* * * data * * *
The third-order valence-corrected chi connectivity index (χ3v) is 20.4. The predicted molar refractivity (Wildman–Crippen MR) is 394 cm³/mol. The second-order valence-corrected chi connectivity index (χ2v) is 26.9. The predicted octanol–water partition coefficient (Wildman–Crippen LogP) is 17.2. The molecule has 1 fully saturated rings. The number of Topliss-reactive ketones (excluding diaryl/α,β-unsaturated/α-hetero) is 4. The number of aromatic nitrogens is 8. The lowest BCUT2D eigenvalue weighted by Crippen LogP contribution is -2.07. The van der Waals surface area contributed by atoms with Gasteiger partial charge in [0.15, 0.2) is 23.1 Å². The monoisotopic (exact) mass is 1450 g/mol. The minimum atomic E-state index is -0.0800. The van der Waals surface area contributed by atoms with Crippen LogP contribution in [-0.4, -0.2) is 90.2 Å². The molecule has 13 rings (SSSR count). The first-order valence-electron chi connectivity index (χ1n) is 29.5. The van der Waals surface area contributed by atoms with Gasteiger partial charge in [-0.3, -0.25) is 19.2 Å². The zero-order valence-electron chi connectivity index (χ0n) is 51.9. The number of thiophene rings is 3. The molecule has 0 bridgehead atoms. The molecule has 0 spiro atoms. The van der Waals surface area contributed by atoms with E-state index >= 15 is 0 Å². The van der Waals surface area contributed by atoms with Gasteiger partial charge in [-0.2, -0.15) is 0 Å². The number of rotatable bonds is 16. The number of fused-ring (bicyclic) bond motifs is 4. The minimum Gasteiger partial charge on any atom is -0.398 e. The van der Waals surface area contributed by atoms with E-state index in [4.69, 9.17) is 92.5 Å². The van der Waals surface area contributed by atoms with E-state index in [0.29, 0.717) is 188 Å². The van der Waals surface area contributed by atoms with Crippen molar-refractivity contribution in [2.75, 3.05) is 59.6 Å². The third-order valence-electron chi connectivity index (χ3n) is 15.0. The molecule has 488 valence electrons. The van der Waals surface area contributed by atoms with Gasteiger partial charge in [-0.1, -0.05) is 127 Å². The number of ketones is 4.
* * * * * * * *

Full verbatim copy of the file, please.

The third-order valence-corrected chi connectivity index (χ3v) is 20.4. The predicted molar refractivity (Wildman–Crippen MR) is 394 cm³/mol. The second-order valence-corrected chi connectivity index (χ2v) is 26.9. The predicted octanol–water partition coefficient (Wildman–Crippen LogP) is 17.2. The molecule has 1 fully saturated rings. The number of Topliss-reactive ketones (excluding diaryl/α,β-unsaturated/α-hetero) is 4. The number of aromatic nitrogens is 8. The lowest BCUT2D eigenvalue weighted by Crippen LogP contribution is -2.07. The van der Waals surface area contributed by atoms with Gasteiger partial charge in [0.15, 0.2) is 23.1 Å². The monoisotopic (exact) mass is 1450 g/mol. The minimum atomic E-state index is -0.0800. The van der Waals surface area contributed by atoms with Crippen LogP contribution in [-0.4, -0.2) is 90.2 Å². The molecule has 13 rings (SSSR count). The first-order valence-electron chi connectivity index (χ1n) is 29.5. The van der Waals surface area contributed by atoms with Gasteiger partial charge in [-0.3, -0.25) is 19.2 Å². The zero-order valence-electron chi connectivity index (χ0n) is 51.9. The number of thiophene rings is 3. The molecule has 0 bridgehead atoms. The molecule has 0 spiro atoms. The van der Waals surface area contributed by atoms with E-state index >= 15 is 0 Å². The van der Waals surface area contributed by atoms with Gasteiger partial charge in [-0.2, -0.15) is 0 Å². The number of rotatable bonds is 16. The number of fused-ring (bicyclic) bond motifs is 4. The minimum Gasteiger partial charge on any atom is -0.398 e. The van der Waals surface area contributed by atoms with E-state index in [4.69, 9.17) is 92.5 Å². The van der Waals surface area contributed by atoms with E-state index in [0.29, 0.717) is 188 Å². The van der Waals surface area contributed by atoms with Crippen molar-refractivity contribution in [2.75, 3.05) is 59.6 Å². The third-order valence-electron chi connectivity index (χ3n) is 15.0. The molecule has 488 valence electrons. The van der Waals surface area contributed by atoms with Gasteiger partial charge in [-0.1, -0.05) is 127 Å². The number of ketones is 4.